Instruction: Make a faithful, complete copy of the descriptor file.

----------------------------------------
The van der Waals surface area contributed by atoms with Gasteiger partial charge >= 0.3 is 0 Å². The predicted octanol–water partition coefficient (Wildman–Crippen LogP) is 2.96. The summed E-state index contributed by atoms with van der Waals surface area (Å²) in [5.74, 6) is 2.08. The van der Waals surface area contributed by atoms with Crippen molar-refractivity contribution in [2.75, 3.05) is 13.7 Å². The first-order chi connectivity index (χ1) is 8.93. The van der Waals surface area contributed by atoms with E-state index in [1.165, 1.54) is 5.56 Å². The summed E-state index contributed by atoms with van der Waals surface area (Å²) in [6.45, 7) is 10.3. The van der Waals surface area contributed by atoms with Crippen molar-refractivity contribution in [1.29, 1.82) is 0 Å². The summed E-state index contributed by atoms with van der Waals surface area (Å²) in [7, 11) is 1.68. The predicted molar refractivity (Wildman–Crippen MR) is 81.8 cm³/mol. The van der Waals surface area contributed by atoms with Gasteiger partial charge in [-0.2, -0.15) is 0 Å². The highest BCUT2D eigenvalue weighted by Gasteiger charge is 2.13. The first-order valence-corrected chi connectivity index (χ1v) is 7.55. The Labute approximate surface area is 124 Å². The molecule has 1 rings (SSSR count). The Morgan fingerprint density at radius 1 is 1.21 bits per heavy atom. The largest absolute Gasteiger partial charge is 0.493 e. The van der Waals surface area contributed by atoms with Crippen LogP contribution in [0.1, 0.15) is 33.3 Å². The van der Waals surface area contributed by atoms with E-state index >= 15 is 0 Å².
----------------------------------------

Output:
The van der Waals surface area contributed by atoms with Gasteiger partial charge >= 0.3 is 0 Å². The predicted octanol–water partition coefficient (Wildman–Crippen LogP) is 2.96. The summed E-state index contributed by atoms with van der Waals surface area (Å²) in [5.74, 6) is 2.08. The van der Waals surface area contributed by atoms with Crippen molar-refractivity contribution in [2.75, 3.05) is 13.7 Å². The first-order chi connectivity index (χ1) is 8.93. The van der Waals surface area contributed by atoms with E-state index in [1.165, 1.54) is 5.56 Å². The summed E-state index contributed by atoms with van der Waals surface area (Å²) in [6.45, 7) is 10.3. The van der Waals surface area contributed by atoms with Crippen molar-refractivity contribution in [1.29, 1.82) is 0 Å². The summed E-state index contributed by atoms with van der Waals surface area (Å²) in [7, 11) is 1.68. The predicted molar refractivity (Wildman–Crippen MR) is 81.8 cm³/mol. The van der Waals surface area contributed by atoms with Gasteiger partial charge in [-0.2, -0.15) is 0 Å². The highest BCUT2D eigenvalue weighted by Gasteiger charge is 2.13. The first-order valence-corrected chi connectivity index (χ1v) is 7.55. The Labute approximate surface area is 124 Å². The molecule has 1 rings (SSSR count). The Morgan fingerprint density at radius 1 is 1.21 bits per heavy atom. The largest absolute Gasteiger partial charge is 0.493 e. The van der Waals surface area contributed by atoms with Crippen LogP contribution in [0.1, 0.15) is 33.3 Å². The van der Waals surface area contributed by atoms with E-state index >= 15 is 0 Å².